The study also found experienced heads tended to be better heads.
In both phases, having five more years of experience is associated with an extra two months of progress, or an increase of 1.25 GCSE grades for secondary school students.
“In value, this translates into £10,000 additional lifetime earnings for each secondary school pupil and an additional £10m of net present value for each average school.”
The report said school governors and Ofsted inspectors should “acknowledge that it may take years to realise the full improvement in results from switching headteachers and support new headteachers accordingly”.
They should “also recognise that the cost of losing experienced leaders is high and focus on supporting them to remain in the profession”. Schools Week revealed last year how headteacher turnover leapt by more than a third since before the pandemic.
3. Best heads also reduce teacher turnover
Those who are most effective at improving attainment also seem to reduce “both annual teacher turnover and four-year cumulative teacher turnover”.
However, while effective heads were found to reduce teacher absenteeism in secondary schools, “no consistent effect was discovered in primary schools”.
At secondary, switching from a less-effective headteacher to an average headteacher brought a reduction in absences equal to an average of 10.7 days.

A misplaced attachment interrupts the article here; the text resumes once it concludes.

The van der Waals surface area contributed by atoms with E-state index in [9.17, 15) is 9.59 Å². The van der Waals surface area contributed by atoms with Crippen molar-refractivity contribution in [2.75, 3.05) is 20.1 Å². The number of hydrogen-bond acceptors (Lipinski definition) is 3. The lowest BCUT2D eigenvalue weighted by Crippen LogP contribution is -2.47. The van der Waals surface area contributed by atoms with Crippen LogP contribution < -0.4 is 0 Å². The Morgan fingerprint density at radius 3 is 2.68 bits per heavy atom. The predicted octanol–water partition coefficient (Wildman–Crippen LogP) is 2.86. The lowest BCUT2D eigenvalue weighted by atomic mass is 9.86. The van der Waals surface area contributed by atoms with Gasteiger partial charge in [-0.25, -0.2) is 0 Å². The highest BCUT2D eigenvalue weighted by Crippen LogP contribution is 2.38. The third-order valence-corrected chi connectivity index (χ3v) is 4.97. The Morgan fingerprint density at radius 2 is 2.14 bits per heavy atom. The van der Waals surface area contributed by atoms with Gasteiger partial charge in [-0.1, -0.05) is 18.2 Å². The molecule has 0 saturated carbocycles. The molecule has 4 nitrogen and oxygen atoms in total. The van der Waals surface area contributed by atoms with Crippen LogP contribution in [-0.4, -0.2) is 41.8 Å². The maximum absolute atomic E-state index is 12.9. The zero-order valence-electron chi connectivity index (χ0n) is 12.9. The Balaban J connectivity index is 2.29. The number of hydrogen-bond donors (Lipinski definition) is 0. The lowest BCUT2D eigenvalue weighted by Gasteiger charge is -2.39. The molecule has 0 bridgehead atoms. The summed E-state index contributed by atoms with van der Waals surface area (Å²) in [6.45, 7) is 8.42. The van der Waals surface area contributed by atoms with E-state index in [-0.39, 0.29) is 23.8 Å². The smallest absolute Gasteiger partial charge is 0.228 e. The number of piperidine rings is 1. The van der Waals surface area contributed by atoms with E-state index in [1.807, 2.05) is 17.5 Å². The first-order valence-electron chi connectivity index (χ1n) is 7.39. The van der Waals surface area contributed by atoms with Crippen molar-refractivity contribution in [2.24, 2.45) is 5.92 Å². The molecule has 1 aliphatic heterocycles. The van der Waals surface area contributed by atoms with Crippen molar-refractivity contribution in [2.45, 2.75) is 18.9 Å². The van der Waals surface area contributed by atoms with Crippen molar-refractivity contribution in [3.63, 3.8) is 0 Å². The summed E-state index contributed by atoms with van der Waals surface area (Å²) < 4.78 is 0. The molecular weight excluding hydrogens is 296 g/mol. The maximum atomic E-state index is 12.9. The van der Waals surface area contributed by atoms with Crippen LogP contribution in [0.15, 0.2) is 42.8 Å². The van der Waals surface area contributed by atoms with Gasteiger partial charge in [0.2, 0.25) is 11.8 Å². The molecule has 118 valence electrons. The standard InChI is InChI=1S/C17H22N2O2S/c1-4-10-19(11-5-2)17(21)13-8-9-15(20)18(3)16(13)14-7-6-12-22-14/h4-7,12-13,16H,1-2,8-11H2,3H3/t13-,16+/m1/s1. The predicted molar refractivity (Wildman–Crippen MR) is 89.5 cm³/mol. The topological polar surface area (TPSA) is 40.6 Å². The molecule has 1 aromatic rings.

But the report warned: “All effects are small, which suggests that these are not the most important mechanisms through which headteachers influence pupils’ progress.”
4. London has more effective leaders
Researchers found headteacher effectiveness varied “little” by school characteristics – effective heads were equally distributed across academies and LA schools, and between more and less affluent schools.
However, they also found that headteacher effectiveness was greatest in London, where primary heads improved progress by a month more than the nationally-average head.
The north east “also appears to have slightly more effective primary headteachers, though that effect is not replicated in secondary schools”.
Secondary school heads in London contributed about two thirds of a GCSE grade, or one month of additional progress.
To close the attainment gap, government should encourage “more high-quality headteachers to work in the most-disadvantaged schools and in areas outside London”.
5. Best heads don’t earn much more
More effective heads earned more money, but not much more. Highly-effective leaders averaged £61,700 at primary and £91,800 at secondary, compared to £59,300 and £86,400 respectively for less-effective heads.
While the results “may signal that some governors can identify good headteachers, this is a relatively small pay premium when compared with the large benefit that a more-effective headteacher brings to a school”.
Effective secondary heads also earn better Ofsted grades, “but these differences are extremely small”. Primary schools with more-effective headteachers do not earn better Ofsted grades.